The composer and writer also stack the deck more than a little by beginning the opera in the children’s mission where Helen, along with Sisters Rose (the powerfully-voiced Talise Trevigne), Catherine and Lilianne, work with their children in near-perfect harmony as they sing out the spiritual, “He Will Gather Us Around Him”—which gradually becomes an anthem for Helen throughout the rest of the opera. Strangely, and I am sure unintentionally, such a joyful presentation of her life among the obviously socially and financially disadvantaged children, suggests why this loveable being might have gone looking for new challenges, quickly made apparent in her decision to meet with the much-hated prisoner. Despite the assertion of Rosie and others that Helen should stay at home and minister to those who daily need her, the nun-on-the-run (as Heggie engagingly described her in a pre-opera discussion), is determined to challenge herself by encountering a real evil that the audience does not yet completely comprehend.
     Accordingly, her long trip to Angola, which becomes a kind of metaphorical journey into hell, and which is quickly transformed into a symbolic voyage to love and God, seems overlong and a bit inexplicable. It is only when she finally arrives at the prison and meets with the cynical and rather ungodly prison Chaplin Father Grenville (John Duykers) and the head warden that we begin to perceive the horrific world in which she has become involved.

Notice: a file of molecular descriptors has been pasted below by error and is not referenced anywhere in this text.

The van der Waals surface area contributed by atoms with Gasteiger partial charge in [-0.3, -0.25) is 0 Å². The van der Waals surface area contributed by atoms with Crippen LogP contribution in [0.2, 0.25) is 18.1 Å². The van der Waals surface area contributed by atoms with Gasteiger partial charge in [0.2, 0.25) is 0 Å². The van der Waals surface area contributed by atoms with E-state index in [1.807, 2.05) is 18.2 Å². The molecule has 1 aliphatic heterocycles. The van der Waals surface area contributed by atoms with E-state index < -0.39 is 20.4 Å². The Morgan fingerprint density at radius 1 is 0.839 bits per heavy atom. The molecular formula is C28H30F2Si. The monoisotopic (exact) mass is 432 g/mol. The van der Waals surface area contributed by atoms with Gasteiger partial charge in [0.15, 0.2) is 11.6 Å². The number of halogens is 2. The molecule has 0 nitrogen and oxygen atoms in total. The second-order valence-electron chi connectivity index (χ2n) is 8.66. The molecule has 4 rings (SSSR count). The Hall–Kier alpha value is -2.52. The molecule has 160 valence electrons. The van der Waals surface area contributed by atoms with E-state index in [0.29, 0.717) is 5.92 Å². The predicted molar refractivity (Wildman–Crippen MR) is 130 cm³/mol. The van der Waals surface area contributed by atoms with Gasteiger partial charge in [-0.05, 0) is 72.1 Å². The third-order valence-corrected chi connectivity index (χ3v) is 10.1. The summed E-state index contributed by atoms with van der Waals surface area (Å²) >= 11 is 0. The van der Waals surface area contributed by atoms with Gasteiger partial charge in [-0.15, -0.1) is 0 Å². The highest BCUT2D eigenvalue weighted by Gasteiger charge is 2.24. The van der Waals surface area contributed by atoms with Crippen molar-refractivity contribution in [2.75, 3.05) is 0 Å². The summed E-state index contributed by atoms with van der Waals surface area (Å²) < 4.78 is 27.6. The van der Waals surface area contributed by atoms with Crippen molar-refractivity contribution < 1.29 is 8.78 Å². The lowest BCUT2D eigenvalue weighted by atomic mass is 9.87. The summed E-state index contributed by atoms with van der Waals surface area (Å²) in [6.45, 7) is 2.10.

The paired-down production at the Broad theater used moveable prison gates to suggestively convey not only a much larger prison community but, by keeping the scenery in constant motion, recreated the psychological dimensions of a woman (and this a case a previously secluded woman) being suddenly tossed into a world of violent, testosterone-driven, and despairing men. If she is terrified, Helen is also drawn to this desolate spot to prove her own “marriage” to God.
     In fact, however, it is not the prisoners who become her biggest challenges, but their families, both De Rocher’s obviously lower class mother (performed by the remarkable Catherine Cook) and her other children—who equally turn to Helen for spiritual support—but the horrifyingly cold-hearted and intensely angry parents of the dead children, dramatically realized by Robert Orth as Owen Hart, the father of the murdered girl, reprising his original role. By the time Helen determines to stand by Joseph through the inevitably failed hearing to spare his life, the sides have been drawn and, whether or not she has determined to stand with or against this horrible sinner, she is clearly made to feel that she has chosen to join forces with the devil instead of God. 
   If the opera, heretofore, has alternated between soaring arias of hope and belief and dour proclamations of doubt and eternal sorrow, it now bursts into a cacophonous chorus of impossible disharmony, as Helen falls into a faint, famished from not only a failure to eat but out of the real possibility that her faith is insufficient to heal the huge gash in the human weal De Rocher has left behind.